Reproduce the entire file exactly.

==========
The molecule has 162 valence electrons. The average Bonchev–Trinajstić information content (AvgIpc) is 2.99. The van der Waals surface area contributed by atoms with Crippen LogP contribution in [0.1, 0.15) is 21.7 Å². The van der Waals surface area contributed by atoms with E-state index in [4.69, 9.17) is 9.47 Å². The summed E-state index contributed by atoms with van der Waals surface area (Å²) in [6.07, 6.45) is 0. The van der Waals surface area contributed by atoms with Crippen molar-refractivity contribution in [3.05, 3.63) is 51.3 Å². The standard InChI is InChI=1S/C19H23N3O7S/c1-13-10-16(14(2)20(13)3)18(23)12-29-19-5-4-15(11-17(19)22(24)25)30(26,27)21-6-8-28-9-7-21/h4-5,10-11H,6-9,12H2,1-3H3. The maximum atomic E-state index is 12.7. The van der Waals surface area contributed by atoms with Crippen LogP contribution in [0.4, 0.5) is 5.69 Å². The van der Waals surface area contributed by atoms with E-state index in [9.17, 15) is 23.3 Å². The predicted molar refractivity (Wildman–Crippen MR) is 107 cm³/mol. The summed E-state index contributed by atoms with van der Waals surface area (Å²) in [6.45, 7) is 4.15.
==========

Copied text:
The molecule has 162 valence electrons. The average Bonchev–Trinajstić information content (AvgIpc) is 2.99. The van der Waals surface area contributed by atoms with Crippen LogP contribution in [0.1, 0.15) is 21.7 Å². The van der Waals surface area contributed by atoms with E-state index in [4.69, 9.17) is 9.47 Å². The summed E-state index contributed by atoms with van der Waals surface area (Å²) in [6.07, 6.45) is 0. The van der Waals surface area contributed by atoms with Crippen molar-refractivity contribution in [3.05, 3.63) is 51.3 Å². The standard InChI is InChI=1S/C19H23N3O7S/c1-13-10-16(14(2)20(13)3)18(23)12-29-19-5-4-15(11-17(19)22(24)25)30(26,27)21-6-8-28-9-7-21/h4-5,10-11H,6-9,12H2,1-3H3. The maximum atomic E-state index is 12.7. The van der Waals surface area contributed by atoms with Crippen LogP contribution in [0.4, 0.5) is 5.69 Å². The van der Waals surface area contributed by atoms with E-state index in [9.17, 15) is 23.3 Å². The predicted molar refractivity (Wildman–Crippen MR) is 107 cm³/mol. The summed E-state index contributed by atoms with van der Waals surface area (Å²) in [6.45, 7) is 4.15.